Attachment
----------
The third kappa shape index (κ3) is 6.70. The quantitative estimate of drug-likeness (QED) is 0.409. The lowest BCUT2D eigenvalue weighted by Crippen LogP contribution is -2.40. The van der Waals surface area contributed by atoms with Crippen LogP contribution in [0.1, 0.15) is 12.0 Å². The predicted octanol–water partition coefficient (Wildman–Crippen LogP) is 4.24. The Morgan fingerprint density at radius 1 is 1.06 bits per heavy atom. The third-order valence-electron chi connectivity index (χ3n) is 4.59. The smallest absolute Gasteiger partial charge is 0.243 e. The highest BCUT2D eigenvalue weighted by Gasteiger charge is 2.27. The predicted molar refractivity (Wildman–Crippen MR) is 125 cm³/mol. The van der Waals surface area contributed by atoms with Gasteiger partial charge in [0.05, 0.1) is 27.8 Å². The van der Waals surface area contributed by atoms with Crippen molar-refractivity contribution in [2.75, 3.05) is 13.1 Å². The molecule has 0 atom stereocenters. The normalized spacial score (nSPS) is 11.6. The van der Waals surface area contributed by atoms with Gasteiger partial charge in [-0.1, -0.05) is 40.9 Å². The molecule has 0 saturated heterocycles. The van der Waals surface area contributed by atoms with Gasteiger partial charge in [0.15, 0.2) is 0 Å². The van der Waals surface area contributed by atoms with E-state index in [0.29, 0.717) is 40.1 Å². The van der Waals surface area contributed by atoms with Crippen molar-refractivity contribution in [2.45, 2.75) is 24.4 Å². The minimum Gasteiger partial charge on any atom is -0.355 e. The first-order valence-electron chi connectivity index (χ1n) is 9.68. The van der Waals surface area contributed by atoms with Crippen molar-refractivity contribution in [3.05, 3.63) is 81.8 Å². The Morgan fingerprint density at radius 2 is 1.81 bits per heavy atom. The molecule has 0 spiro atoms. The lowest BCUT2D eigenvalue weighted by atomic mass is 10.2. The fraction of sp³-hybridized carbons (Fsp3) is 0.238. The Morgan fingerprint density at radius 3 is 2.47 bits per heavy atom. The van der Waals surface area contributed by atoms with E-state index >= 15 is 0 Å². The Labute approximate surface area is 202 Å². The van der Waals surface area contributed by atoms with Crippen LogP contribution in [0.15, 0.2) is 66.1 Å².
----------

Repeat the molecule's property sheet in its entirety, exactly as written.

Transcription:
The third kappa shape index (κ3) is 6.70. The quantitative estimate of drug-likeness (QED) is 0.409. The lowest BCUT2D eigenvalue weighted by Crippen LogP contribution is -2.40. The van der Waals surface area contributed by atoms with Crippen LogP contribution in [0.1, 0.15) is 12.0 Å². The predicted octanol–water partition coefficient (Wildman–Crippen LogP) is 4.24. The Morgan fingerprint density at radius 1 is 1.06 bits per heavy atom. The third-order valence-electron chi connectivity index (χ3n) is 4.59. The smallest absolute Gasteiger partial charge is 0.243 e. The highest BCUT2D eigenvalue weighted by Gasteiger charge is 2.27. The predicted molar refractivity (Wildman–Crippen MR) is 125 cm³/mol. The van der Waals surface area contributed by atoms with Gasteiger partial charge in [0.05, 0.1) is 27.8 Å². The van der Waals surface area contributed by atoms with Crippen molar-refractivity contribution in [2.75, 3.05) is 13.1 Å². The molecule has 0 atom stereocenters. The normalized spacial score (nSPS) is 11.6. The van der Waals surface area contributed by atoms with Gasteiger partial charge in [-0.1, -0.05) is 40.9 Å². The molecule has 0 saturated heterocycles. The van der Waals surface area contributed by atoms with Gasteiger partial charge in [0.15, 0.2) is 0 Å². The van der Waals surface area contributed by atoms with E-state index in [0.29, 0.717) is 40.1 Å². The van der Waals surface area contributed by atoms with Crippen molar-refractivity contribution in [2.45, 2.75) is 24.4 Å². The minimum Gasteiger partial charge on any atom is -0.355 e. The first-order valence-electron chi connectivity index (χ1n) is 9.68. The van der Waals surface area contributed by atoms with Crippen molar-refractivity contribution in [3.05, 3.63) is 81.8 Å². The Morgan fingerprint density at radius 2 is 1.81 bits per heavy atom. The molecule has 0 spiro atoms. The lowest BCUT2D eigenvalue weighted by atomic mass is 10.2. The fraction of sp³-hybridized carbons (Fsp3) is 0.238. The Morgan fingerprint density at radius 3 is 2.47 bits per heavy atom. The van der Waals surface area contributed by atoms with E-state index >= 15 is 0 Å². The Labute approximate surface area is 202 Å². The van der Waals surface area contributed by atoms with Crippen LogP contribution in [0.15, 0.2) is 66.1 Å².